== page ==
A 1930s Jaguar replica caught fire at Flagler Beach’s Holiday Parade, ending the festivities three quarters of the way through. No one was hurt as firefighters, some of them who’d been part of the parade, jumped into the fray and quickly controlled the scene.
First Friday returned in Flagler Beach Friday evening for the first time since the Covid pandemic sent the monthly festival on hiatus in the spring of 2020. Friday’s return event coincided with the second-year edition of the launch of Starry Nights, the city’s newest addition to its Hanukkah, Kwanzaa, Ramadan and Christmas celebrations as the Flagler Beach pier, many other city landmarks, businesses and homes light up in unison.
The July 4 committee the Flagler Beach City Commission appointed last August to figure out whether there is a future for the Independence Day fireworks that light up much of the city’s historical identity is close to finishing its work, with a final report now in preparation.
After buying the 1.3 acres that used to be a farmer’s market in the heart of Flagler Beach for $3.8 million in July, the CEO of the Ormond Beach-based hotel development firm redeveloping the land promises a 100-room, 3-story hotel that will reflect the Flagler Beach lifestyle and will not be “a cookie cutter Hampton Inn.”
After considering abandoning July 4 fireworks due to overcrowding and safety concerns, a committee appointed by the Flagler Beach City Commission to study the matter will recommend keeping the fireworks while proposing a series of management and policing approaches to better control crowds, minimize underage drinking and provide alternatives to driving and parking on the island.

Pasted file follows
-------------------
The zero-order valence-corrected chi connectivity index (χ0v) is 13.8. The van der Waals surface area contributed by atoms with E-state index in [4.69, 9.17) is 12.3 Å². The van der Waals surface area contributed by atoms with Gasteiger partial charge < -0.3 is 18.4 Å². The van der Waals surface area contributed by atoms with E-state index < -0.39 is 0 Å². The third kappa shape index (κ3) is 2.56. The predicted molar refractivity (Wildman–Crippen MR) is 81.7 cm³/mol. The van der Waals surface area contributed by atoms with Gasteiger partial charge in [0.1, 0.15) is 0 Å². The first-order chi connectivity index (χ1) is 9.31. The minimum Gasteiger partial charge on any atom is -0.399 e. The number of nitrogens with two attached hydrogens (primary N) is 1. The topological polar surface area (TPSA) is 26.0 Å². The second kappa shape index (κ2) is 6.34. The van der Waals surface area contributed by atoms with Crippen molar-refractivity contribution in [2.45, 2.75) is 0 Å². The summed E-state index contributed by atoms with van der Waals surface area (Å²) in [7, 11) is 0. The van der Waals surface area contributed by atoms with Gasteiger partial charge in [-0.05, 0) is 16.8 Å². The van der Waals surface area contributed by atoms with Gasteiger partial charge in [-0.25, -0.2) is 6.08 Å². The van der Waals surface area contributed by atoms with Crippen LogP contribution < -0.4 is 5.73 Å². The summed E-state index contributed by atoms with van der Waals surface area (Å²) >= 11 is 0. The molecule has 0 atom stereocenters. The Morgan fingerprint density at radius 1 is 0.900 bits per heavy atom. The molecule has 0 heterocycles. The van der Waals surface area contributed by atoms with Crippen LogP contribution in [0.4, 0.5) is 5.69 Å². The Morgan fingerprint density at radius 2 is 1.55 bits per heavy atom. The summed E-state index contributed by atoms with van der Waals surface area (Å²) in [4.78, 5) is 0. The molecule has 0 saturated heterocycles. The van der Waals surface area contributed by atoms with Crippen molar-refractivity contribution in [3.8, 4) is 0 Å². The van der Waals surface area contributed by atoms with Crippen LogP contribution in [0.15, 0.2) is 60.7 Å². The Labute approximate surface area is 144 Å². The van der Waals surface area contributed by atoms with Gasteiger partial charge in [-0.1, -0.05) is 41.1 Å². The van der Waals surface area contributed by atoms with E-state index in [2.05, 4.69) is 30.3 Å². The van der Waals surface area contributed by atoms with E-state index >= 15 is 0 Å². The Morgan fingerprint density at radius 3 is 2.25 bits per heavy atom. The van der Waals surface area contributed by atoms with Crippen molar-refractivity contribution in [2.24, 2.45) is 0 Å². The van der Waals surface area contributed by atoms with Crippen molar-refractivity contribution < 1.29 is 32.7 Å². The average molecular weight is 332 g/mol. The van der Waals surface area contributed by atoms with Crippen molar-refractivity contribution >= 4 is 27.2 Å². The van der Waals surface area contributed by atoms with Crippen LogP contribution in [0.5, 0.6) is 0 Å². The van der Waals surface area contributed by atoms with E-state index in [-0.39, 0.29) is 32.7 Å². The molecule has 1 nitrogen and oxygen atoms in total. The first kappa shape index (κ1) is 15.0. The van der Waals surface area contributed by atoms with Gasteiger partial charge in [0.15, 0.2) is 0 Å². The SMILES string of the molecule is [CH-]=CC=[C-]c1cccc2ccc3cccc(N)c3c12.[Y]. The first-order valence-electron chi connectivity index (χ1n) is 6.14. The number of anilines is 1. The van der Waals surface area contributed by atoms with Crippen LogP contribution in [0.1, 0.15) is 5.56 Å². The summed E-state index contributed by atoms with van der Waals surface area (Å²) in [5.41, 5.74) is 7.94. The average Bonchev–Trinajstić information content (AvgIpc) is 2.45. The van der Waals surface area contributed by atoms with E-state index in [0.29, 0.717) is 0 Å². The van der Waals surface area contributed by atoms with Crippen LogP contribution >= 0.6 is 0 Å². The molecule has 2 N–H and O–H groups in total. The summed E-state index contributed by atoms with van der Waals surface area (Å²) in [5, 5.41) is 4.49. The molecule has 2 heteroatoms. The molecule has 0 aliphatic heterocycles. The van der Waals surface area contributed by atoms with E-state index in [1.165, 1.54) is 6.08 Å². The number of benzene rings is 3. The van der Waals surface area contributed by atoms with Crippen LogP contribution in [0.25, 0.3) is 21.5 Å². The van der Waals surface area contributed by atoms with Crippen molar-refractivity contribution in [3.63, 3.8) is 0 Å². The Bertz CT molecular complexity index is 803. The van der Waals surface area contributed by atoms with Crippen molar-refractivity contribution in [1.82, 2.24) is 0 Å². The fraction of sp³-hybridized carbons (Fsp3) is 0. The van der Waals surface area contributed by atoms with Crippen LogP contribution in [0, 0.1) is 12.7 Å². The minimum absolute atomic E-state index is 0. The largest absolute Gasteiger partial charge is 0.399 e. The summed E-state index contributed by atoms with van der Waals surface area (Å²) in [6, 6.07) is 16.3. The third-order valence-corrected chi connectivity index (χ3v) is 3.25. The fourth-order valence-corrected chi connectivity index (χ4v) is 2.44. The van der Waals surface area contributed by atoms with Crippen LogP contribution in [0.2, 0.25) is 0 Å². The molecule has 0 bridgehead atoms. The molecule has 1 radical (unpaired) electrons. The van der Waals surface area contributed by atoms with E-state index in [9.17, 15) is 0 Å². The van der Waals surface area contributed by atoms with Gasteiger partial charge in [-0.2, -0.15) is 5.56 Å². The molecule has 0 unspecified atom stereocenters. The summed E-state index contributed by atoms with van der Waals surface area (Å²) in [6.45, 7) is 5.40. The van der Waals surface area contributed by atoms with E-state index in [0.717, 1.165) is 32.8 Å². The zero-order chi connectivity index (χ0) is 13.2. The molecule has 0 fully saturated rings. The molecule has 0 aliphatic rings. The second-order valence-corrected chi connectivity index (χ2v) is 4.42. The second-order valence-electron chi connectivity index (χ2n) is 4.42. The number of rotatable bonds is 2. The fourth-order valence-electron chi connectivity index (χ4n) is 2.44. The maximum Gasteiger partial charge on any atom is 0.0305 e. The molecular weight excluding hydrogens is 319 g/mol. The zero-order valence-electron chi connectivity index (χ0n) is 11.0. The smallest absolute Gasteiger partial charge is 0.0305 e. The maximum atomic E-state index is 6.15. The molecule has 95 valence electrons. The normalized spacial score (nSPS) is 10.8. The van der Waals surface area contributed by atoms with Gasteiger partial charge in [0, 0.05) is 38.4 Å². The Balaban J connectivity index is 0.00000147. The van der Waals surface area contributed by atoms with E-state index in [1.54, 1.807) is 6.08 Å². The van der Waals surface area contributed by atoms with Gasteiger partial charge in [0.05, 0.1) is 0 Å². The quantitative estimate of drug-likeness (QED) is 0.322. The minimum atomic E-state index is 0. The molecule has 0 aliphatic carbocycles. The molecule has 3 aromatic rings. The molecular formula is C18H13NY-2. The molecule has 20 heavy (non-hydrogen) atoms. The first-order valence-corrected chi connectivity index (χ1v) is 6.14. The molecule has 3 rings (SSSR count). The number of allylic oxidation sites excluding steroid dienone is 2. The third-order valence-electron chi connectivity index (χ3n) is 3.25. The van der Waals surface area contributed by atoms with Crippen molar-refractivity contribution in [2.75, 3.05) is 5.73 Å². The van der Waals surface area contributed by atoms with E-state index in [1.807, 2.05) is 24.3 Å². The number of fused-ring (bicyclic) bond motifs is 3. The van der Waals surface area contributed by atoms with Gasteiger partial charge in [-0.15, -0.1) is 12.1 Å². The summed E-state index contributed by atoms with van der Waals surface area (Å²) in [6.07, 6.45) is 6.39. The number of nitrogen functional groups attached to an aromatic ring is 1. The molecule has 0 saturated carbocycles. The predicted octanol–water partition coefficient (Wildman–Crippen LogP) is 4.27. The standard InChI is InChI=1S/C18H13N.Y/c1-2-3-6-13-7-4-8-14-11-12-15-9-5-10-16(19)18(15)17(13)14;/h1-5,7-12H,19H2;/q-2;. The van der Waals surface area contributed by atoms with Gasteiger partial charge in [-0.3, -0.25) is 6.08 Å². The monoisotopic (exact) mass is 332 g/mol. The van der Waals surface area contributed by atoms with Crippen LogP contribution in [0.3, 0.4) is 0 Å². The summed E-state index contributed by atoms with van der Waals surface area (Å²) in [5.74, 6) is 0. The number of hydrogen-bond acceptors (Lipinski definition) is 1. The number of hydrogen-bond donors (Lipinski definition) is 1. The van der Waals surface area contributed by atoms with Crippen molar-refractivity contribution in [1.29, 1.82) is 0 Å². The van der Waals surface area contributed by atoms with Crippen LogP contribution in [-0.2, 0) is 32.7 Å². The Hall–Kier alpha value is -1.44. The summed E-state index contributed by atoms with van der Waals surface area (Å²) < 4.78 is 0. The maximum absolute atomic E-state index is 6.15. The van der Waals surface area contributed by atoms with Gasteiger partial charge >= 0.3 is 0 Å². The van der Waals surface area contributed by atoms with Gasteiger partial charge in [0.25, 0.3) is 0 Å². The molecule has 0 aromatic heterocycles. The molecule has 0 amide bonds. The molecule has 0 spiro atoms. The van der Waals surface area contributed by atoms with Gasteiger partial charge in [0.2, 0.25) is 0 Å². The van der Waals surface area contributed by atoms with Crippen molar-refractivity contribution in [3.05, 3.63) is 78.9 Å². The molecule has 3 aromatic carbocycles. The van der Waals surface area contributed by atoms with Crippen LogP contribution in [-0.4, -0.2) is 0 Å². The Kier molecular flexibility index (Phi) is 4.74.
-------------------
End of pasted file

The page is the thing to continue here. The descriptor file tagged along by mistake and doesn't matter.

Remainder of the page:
In an unusual land-use decision that bowed to public concerns over firearms and economic activity, the Flagler Beach City Commission on Thursday rejected a church’s request to run a non-traditional parochial one-room school on South 6th Street, between South Central and South Daytona avenues.
The Flagler Beach Pier will be demolished and rebuilt as an 800-foot concrete pier, with $10 million in federal funds already allocated, and $2.5 million in money the city must still find. The city hopes the new, more hurricane-resistant pier will be completed by the time Flagler Beach marks its centennial in 2024.
The reconstruction of State Road A1A in Flagler Beach meant the elimination of a slew of parking spots, worsening the difficulty of managing July 4 crowds, traffic and parking. A city commission-appointed committee is wrestling with the challenge.
Preserve Flagler Beach and Bulow Creek, the group opposing The Gardens development along John Anderson Highway, is asking the Fifth District Court of Appeal to quash a decision by Circuit Judge Terence Perkins that found the County Commission acted within the law when it cleared the development in November 2020.
The Flagler Beach City Commission signed off on returning the city’s popular holiday-season events and First Friday, kicking off on Dec. 3 and 4. The city will also launch the second edition of Starry Nights, lighting up the pier, Veterans park and participating businesses, also starting on Dec. 3.